by Michael N. Jagessar
Over the last few weeks I have been very busy: the inaugural Christian Aid Parliamentary lecture, reception and dinner; participating in the 75th Anniversary Service of Christ Church, Petts Wood; visiting a couple of the shortlisted Community Project Awards 2014; Celebrating Holy Communion and Preaching at Grange Park URC.
It was a great view from the House of Lord’s Terrace with some of my table companions (among others) the CEO of Oxfam, the ambassador of Belize and the Bishop of Rochester (the Rt. Rev. James Langstaff with whom I played cricket as a member of the Birmingham Diocese Cricket Team). It was great conversations and a very good “buzz”. Even better was the brilliant lecture by Rowan Williams, who highlighted the role that inequality plays in provoking violence. What stuck with me is the timely insight that in order to end violence and global poverty we must tackle the redistribution of power. Lord Williams noted that the challenge “is not so much gaps in wealth as gaps in power”. Hence “addressing basic causes means looking at where power lies and where it ought to lie”. This, of course, is as much a challenge for governments and corporations, as it is for NGO’s and Churches! It was interesting that another distinguished Lord who responded totally missed this key argument of former Archbishop Rowan Williams. Redistributing power remains the challenge before all of us! As William Sloane Coffin wrote, “what the poor and downtrodden need is not piecemeal charity but wholesale justice.”
If there is any doubt about a younger or missing generation in the life of the URC, my visit to Petts Wood for the 75th Anniversary Celebrations suggests a different story. It is amazing how the things we say regularly of ourselves as anecdotes quickly turn into fact. It was not the case with this packed out church of all the generations including many children. ‘Fruitful’ is indeed an operative word to describe the ministry at Petts Wood over the years. The music was just brilliant. The Children’s choir delighted us with their performance of “Let’s Celebrate” and “Starburst” while the voices of the young and more mature adult singers rose like fragrance in and beyond the building. Reading the history of Petts Wood and joining in the celebrations and conversations left me with the impression that the witness of this congregation will continue to flourish for another 75 years. My reflections were on the theme of “living stones and abundant life for all”. Let remember and pray for the ministry of the Revd Pauline Sparks (minister) and her team of elders and lay leaders. As I joined the moderator of Southern Synod (Nicola Furley Smith) at the door to greet members after the service, the Deputy Mayor remarked that she had visited all the churches in area and this was the most lively and warmest of them all. Not wishing to miss an opportunity, I invited her to return!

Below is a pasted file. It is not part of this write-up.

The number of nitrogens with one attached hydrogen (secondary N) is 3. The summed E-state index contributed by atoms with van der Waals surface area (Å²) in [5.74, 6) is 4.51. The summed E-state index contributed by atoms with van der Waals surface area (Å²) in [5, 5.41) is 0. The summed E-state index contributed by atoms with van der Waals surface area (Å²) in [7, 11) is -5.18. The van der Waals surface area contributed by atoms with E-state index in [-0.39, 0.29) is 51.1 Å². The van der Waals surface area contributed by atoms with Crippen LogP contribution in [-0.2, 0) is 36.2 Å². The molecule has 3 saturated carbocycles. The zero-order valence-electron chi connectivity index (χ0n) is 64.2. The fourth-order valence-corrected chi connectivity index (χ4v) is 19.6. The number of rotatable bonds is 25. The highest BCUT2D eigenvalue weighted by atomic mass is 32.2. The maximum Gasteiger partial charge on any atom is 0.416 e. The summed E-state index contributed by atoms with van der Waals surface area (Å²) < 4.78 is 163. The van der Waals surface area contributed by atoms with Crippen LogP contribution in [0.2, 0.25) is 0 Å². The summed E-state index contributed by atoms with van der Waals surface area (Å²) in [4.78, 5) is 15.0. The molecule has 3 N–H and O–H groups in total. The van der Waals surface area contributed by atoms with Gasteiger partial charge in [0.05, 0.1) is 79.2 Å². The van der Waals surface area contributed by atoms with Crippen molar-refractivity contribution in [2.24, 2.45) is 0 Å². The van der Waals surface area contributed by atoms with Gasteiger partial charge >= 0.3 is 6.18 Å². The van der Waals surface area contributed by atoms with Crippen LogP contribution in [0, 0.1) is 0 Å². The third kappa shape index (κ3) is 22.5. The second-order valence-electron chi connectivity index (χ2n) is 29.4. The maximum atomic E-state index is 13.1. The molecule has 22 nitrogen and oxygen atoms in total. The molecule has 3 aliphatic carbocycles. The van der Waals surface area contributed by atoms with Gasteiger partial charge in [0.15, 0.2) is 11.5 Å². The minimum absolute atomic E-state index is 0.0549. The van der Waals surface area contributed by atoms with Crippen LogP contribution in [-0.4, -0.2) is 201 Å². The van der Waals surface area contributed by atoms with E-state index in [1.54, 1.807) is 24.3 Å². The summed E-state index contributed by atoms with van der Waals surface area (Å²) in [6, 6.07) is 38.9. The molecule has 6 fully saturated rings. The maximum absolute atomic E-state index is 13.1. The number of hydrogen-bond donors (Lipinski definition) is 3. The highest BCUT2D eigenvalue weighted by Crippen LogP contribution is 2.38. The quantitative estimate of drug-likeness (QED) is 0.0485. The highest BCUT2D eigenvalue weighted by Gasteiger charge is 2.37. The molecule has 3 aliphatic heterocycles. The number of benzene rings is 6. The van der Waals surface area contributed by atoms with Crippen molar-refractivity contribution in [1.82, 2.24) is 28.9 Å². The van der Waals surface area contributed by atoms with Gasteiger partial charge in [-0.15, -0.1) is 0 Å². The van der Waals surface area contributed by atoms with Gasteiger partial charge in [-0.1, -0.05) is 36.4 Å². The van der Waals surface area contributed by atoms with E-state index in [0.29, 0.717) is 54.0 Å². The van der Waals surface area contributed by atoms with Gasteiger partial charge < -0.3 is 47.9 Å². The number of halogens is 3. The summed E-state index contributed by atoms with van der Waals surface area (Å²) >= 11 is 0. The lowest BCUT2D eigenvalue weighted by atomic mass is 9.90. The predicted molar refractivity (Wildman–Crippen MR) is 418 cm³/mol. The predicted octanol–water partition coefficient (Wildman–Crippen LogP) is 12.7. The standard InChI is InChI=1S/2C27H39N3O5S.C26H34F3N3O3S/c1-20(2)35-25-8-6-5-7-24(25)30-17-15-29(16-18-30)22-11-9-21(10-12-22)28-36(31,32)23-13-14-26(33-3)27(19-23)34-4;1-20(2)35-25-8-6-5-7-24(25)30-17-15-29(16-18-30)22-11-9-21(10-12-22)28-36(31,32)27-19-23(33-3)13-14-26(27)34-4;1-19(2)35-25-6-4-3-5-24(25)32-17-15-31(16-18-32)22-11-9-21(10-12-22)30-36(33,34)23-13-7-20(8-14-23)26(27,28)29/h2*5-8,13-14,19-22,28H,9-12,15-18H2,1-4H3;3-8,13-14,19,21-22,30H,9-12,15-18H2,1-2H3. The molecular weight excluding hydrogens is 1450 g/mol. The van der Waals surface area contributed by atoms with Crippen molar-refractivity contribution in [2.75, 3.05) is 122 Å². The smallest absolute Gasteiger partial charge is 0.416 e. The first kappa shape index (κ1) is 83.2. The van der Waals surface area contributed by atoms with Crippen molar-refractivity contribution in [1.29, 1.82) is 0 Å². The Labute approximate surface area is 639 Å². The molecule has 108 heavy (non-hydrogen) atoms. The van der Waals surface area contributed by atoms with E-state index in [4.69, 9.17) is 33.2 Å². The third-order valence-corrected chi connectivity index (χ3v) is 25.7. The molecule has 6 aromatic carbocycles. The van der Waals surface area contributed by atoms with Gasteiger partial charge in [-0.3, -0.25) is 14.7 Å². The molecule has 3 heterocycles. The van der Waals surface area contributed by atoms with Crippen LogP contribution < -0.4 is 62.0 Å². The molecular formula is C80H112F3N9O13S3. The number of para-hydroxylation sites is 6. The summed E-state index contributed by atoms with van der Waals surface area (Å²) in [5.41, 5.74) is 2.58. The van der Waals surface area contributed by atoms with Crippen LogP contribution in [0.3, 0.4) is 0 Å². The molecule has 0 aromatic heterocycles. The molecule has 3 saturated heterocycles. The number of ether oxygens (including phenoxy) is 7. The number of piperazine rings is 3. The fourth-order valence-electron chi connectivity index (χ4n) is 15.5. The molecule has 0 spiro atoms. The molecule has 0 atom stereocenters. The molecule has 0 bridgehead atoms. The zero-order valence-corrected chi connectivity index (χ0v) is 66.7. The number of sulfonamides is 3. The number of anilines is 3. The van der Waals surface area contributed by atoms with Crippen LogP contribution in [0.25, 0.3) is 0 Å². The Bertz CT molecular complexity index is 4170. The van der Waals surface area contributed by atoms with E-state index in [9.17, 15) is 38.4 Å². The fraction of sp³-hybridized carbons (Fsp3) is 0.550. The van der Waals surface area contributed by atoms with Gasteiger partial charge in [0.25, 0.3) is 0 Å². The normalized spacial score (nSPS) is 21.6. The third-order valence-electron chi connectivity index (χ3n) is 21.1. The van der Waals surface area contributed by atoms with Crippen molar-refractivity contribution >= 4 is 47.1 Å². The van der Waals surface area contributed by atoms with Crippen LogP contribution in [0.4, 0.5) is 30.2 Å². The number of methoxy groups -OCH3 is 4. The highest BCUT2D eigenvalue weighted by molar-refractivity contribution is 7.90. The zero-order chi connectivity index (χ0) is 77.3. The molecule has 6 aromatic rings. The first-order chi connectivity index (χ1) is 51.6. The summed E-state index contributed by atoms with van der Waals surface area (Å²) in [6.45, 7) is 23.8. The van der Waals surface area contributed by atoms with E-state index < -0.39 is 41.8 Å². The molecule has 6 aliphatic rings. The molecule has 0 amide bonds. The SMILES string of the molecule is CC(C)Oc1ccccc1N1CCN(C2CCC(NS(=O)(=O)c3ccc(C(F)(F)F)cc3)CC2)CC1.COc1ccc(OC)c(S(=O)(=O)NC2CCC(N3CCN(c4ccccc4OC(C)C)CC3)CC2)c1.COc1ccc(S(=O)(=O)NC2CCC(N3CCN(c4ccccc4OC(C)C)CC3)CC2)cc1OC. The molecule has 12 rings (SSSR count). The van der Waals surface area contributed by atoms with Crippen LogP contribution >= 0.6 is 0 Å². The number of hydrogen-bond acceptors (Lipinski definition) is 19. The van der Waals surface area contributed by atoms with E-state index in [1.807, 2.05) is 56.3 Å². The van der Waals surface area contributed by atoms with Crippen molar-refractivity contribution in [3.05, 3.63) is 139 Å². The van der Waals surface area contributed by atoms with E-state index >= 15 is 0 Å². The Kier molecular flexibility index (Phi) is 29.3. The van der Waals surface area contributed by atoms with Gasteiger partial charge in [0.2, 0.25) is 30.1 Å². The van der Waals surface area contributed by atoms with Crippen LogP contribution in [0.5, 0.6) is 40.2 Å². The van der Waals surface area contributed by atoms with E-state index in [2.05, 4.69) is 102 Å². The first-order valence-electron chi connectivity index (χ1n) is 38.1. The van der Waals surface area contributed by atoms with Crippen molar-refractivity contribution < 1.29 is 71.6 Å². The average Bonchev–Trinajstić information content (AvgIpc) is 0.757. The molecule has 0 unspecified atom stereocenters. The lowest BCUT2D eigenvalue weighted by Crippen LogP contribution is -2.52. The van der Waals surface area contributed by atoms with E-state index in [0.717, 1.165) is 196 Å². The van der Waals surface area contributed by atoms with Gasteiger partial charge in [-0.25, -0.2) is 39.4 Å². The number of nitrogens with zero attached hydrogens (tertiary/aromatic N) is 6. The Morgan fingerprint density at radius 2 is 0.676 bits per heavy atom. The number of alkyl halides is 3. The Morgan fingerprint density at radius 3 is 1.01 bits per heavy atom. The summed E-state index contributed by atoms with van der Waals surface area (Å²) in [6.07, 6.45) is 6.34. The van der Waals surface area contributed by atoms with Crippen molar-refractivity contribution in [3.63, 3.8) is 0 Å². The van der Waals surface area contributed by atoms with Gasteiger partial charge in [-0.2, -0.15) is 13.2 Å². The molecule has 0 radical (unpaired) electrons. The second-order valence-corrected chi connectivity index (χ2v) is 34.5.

My most recent Sunday visit was to Grange Park United Reformed Church to preach and preside at Holy Communion, ably assisted by local lay leader Solomon Aryee-Brown. Like Petts Wood, this was an overcrowded gathering with people across all the generations but favouring more young people and young adults. All the talk about “millennials leaving church” often overlook the fact that many are still in church, especially in our multicultural congregations. We need to learn from this “treasure” in our midst, especially their ability to communicate the good news across generations. Indeed, Grange Park URC and its thriving BME community underscore that the future of the Church has to be a multicultural one. It is the gospel vision!
In my two years as a moderator of GA, I have tried to counter the debilitating mantra of scarcity and depletion around us, with the yeast and fragrance of generosity. So I was delighted (as a moderator of GA) to be asked to be one of the judges reading the submissions to the Community Project Awards 2014 and to visit some of the short-listed projects. Through this medium (moderator’s blog), we have noted on a number of occasions the many exciting activities/projects happening quietly in our local congregations. The Community Awards affirm this. The United Reformed Church is very much alive, active, striving to live in faith and faithfulness – witnessing to the good news of abundant life for all.
Keep on, keeping and living the faith!!!